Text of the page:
“9 And I said: Lord, whither shall I go that I may find ore to molten, that I may make tools to construct the ship after the manner which thou hast shown unto me?

10 And it came to pass that the Lord told me whither I should go to find ore, that I might make tools.

11 And it came to pass that I, Nephi, did make a bellows wherewith to blow the fire, of the skins of beasts; and after I had made a bellows, that I might have wherewith to blow the fire, I did smite two stones together that I might make fire.”

“16 And it came to pass that I did make tools of the ore which I did molten out of the rock.”

Nephi knew the term “ore” and the process of turning the ore into tools. He knew that he had to molten the ore to extract the metal to make the tools. He appears to have also known how to make tools, as he does not say that the Lord told him how to make tools. He knew that a bellows was required to blow the fire. He knew how to make a bellows. He knew how to make fire, use the bellows to blow it to molten and extract the ore with which to make the tools he needed. He also was actually able to successfully make the tools that he wanted to make. Also, he knew which tools would be necessary to make the ship. He also must have known how to use each of those tools. If not, he might have been taught of the Lord how to use them.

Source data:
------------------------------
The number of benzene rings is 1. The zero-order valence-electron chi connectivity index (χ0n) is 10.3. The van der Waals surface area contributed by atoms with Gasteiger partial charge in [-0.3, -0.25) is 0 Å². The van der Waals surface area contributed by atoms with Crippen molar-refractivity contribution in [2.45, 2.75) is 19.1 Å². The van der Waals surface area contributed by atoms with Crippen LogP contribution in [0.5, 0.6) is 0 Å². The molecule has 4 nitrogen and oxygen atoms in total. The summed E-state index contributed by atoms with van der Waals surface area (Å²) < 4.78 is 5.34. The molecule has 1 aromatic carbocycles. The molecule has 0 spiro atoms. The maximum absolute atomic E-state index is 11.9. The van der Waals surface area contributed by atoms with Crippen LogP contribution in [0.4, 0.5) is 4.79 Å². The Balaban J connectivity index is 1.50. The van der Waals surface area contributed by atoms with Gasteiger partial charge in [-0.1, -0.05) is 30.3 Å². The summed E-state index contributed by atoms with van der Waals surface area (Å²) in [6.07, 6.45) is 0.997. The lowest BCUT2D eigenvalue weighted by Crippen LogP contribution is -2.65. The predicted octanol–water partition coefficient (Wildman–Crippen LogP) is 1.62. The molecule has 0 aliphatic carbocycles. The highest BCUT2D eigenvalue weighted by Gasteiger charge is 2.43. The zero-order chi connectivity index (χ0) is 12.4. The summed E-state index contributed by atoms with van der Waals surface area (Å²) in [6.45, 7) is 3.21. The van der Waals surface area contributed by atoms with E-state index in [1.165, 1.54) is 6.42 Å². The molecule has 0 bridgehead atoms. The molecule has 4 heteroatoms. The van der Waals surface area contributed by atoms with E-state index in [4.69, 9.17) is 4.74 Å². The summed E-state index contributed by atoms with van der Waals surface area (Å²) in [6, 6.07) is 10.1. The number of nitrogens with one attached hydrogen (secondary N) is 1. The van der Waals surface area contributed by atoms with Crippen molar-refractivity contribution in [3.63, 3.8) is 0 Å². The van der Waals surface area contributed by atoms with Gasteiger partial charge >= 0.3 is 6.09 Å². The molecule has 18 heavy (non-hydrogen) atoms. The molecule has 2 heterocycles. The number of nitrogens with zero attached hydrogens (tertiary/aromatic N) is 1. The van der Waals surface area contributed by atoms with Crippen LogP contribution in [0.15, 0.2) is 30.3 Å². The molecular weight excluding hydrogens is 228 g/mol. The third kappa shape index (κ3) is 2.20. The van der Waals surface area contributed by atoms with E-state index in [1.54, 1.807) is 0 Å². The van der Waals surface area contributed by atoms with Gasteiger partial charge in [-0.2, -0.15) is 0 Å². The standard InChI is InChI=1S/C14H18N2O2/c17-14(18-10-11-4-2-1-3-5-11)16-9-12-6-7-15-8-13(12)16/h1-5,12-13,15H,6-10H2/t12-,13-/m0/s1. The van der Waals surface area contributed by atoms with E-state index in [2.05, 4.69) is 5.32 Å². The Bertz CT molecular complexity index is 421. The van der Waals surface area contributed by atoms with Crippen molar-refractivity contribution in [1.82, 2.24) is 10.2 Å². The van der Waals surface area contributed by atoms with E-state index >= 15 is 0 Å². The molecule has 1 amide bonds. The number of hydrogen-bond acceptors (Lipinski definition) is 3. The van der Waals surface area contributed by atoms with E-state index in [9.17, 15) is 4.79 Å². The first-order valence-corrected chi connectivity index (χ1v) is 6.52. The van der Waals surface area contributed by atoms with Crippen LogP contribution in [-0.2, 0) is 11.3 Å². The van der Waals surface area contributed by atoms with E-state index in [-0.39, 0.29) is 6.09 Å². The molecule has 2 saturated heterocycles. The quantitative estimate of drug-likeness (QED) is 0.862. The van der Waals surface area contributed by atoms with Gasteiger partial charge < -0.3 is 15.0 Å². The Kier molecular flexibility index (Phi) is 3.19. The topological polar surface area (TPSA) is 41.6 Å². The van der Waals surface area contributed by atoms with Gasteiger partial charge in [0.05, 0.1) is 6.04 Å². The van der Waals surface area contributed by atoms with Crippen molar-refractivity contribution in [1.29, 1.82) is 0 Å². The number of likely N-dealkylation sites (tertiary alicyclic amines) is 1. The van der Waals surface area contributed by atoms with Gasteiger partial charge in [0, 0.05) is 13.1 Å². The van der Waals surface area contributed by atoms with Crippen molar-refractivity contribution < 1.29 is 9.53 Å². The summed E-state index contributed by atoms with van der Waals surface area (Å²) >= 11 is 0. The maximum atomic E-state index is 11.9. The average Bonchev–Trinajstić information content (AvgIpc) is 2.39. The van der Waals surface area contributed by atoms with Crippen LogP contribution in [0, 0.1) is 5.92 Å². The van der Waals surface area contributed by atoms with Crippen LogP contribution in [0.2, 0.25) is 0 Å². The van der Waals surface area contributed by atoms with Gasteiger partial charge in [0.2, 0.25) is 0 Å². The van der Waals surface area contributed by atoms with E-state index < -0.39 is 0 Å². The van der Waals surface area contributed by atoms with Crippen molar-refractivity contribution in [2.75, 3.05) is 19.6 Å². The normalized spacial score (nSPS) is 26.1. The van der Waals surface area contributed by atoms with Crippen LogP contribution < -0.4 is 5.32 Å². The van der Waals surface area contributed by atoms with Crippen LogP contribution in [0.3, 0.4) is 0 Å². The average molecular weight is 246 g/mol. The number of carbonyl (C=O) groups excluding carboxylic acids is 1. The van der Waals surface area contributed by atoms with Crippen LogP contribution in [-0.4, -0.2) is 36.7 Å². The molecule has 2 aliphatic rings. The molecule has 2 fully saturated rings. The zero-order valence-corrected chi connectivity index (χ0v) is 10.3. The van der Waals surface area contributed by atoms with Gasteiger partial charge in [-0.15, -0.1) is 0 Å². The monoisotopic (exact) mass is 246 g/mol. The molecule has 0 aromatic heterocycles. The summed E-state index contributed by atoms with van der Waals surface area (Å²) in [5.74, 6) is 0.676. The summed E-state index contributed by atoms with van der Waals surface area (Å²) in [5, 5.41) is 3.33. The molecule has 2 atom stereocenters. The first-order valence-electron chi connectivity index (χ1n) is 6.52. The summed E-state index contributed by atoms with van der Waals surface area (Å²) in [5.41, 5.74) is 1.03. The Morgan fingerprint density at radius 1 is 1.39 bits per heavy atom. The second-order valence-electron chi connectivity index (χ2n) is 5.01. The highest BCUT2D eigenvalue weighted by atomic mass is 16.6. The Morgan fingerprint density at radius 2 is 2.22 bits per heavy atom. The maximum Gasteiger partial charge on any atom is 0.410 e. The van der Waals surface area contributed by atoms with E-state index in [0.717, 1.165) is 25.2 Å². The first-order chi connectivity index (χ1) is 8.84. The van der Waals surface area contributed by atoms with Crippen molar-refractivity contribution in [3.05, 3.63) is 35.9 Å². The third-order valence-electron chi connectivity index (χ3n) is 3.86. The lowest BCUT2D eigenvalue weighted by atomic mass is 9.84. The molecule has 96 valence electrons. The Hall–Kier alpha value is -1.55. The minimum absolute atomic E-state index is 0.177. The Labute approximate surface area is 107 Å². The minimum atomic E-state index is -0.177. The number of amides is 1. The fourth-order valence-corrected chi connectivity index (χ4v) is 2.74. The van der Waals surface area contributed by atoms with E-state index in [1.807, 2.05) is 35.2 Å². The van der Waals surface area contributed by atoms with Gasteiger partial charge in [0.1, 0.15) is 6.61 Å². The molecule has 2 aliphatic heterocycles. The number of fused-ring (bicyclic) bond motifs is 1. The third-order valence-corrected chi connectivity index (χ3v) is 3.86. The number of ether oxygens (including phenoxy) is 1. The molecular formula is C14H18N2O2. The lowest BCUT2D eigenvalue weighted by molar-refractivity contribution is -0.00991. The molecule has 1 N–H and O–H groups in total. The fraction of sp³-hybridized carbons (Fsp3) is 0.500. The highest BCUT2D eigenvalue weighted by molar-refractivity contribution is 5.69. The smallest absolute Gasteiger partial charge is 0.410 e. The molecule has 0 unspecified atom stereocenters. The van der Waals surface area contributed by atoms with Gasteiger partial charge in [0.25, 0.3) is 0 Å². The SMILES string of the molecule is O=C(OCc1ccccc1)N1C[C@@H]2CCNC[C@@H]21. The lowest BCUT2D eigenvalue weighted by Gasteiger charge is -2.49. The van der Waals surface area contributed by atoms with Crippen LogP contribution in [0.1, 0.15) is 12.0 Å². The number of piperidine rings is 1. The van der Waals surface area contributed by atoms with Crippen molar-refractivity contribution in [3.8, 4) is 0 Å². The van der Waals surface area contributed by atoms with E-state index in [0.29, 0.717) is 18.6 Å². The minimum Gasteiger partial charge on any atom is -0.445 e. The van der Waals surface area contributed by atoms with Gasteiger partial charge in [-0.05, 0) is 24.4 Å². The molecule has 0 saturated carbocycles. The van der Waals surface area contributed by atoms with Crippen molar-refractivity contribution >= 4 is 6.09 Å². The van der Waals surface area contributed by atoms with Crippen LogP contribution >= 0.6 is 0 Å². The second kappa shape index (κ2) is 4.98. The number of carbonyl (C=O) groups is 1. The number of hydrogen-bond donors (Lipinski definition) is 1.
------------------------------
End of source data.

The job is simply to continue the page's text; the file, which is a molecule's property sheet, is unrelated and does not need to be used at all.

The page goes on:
1 Nephi 18:1-4“AND it came to pass that they did worship the Lord, and did go forth with me; and we did work timbers of curious workmanship. And the Lord did show me from time to time after what manner I should work the timbers of the ship. Now I, Nephi, did not work the timbers after the manner which was learned by men, neither did I build the ship after the manner of men; but I did build it after the manner which the Lord had shown unto me; wherefore, it was not after the manner of men. And I, Nephi, did go into the mount oft, and I did pray oft unto the Lord; wherefore the Lord showed unto me great things. And it came to pass that after I had finished the ship, according to the word of the Lord, my brethren beheld that it was good, and that the workmanship thereof was exceedingly fine; wherefore, they did humble themselves again before the Lord.”